I have to admit our travels to Fiji and the Solomon Islands stir a variety of emotions in me. Our weeks in Fiji were idyllic as we left behind the warmest season in the San Joaquin Valley and entered one of the most beautiful islands in the South Pacific. Each day we would awaken to the most stunning sunrise, travel to some of the most beautiful coastal villages to hold our medical clinics, then catch our breath at the end of each day listening to the sounds of the waves hitting the shore. Our evening meal was prepared by Millie who oversaw each and every detail and treated us like royalty. We wanted for nothing. There is no doubt that we were the recipients of far more than we ever gave.
It is difficult to leave this almost perfect place with its' ease and softness. There are no kinder people I have ever met than the Fijians. While certain aspects of our travels may seem difficult in the moment the beauty of this place and the kindness shown to us always surpasses any difficulty these remote villages may present. This time was no different for me except at the end of this trip I would go on to the Solomon Islands and I knew I would soon leave the ease and beauty of this place for the beauty of the next one. And, while the softness and ease may be gone, I found I longed for this part of my travels.
I am not sure why this place holds my heart the way Congo does but I yearn for the times when I can return here. My heart swells as we head up to Verakabikabi and I feel as if I am home once again to a familiar hollow in my heart. I have returned several times and each and every time I am here I have had the opportunity to spend time with my dear friend Leah and her husband Willie as we share this part of our lives together. This year it would be different as I had received the news before my arrival that Leah had died. She was only forty-six years old.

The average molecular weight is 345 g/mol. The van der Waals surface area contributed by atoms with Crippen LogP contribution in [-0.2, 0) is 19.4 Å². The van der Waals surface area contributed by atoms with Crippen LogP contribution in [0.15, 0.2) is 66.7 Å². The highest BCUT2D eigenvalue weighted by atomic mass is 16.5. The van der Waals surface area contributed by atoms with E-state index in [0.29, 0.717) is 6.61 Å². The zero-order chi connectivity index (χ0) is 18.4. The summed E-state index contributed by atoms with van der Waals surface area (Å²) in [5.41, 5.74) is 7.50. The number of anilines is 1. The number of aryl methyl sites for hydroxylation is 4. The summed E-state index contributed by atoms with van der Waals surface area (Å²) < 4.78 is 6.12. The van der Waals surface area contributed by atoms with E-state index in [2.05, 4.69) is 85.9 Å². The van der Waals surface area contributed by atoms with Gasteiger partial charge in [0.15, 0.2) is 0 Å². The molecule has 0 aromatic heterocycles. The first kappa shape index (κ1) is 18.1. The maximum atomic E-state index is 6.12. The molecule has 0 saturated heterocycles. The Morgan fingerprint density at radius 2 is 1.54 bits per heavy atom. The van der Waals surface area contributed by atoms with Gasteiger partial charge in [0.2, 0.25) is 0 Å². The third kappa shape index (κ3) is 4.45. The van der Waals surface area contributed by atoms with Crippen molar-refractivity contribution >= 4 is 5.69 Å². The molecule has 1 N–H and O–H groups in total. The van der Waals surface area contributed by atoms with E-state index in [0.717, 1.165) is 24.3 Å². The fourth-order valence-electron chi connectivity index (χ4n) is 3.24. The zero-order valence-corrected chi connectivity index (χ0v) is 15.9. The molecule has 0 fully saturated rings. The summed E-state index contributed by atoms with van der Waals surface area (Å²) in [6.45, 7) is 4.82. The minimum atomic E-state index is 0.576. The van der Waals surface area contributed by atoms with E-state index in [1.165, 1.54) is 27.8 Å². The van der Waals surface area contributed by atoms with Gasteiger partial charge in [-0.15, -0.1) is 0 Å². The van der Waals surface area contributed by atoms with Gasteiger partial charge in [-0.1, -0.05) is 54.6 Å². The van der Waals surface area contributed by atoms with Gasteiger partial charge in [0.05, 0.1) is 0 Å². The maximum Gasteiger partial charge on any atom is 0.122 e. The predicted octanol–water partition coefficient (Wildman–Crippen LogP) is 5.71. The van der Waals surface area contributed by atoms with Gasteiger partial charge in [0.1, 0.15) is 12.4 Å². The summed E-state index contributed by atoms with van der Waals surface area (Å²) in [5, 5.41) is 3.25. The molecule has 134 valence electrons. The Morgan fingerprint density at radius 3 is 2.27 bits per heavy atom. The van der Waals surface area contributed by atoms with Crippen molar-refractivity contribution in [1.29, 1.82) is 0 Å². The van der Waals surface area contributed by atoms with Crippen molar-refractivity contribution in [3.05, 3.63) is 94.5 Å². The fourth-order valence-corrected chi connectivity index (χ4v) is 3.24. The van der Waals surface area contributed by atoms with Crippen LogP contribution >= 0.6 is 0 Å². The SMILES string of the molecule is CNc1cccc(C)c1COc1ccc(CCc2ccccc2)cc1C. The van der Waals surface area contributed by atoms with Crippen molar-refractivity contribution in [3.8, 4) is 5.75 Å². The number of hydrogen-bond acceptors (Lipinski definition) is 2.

During our last visit I had spent time with her in the hospital and she assured me she was feeling better. Her chart indicated she was taking a medication for tuberculosis although she assured me she did not have TB. I had heard that she had died of cancer 'in the baby house' which is some form of female cancer although I do not know exactly which kind. I do know it must have been hard for her in the end.
Leah and Pastor Willie were missionaries in Verakabikabi and I had the honor of serving with them from the very beginning of their time there. They started the school and feeding program which lifted the children from poverty and offered them a glimpse of life beyond their moment of survival. They were instrumental in the building of the medical clinic and church by overseeing the yearlong project of having 5,000 bricks handmade by the local village for these buildings. They loved and cared for the elderly as if each and every soul they touched were their own beloved family. They served selflessly, they gave generously, and they left behind a legacy of love that is being carried on by those left behind. It has been an honor to know and to love Leah.
I have begun to dig deep into my own life and to rediscover what I hold of value and if my life reflects those values. I have to admit, I have been struggling in a season of emptiness and have guarded my heart in a protective stance. Leah lived a fearless life with her heart wide open to all God would have for her. I realize that this is where I yearn to be again. I will not forget the many facets of who she was or the impact she has made on so many, nor how courageous she has always been. I thank you Leah for these gifts that will last me a lifetime. I am thankful for the perspective this brings me as a reminder not to sweat the small stuff...and it is almost all small stuff.
So with that being said, we are off for a few days of rest and relaxation and moments of thankfulness as we contemplate all that we have been a part of.
You are loved...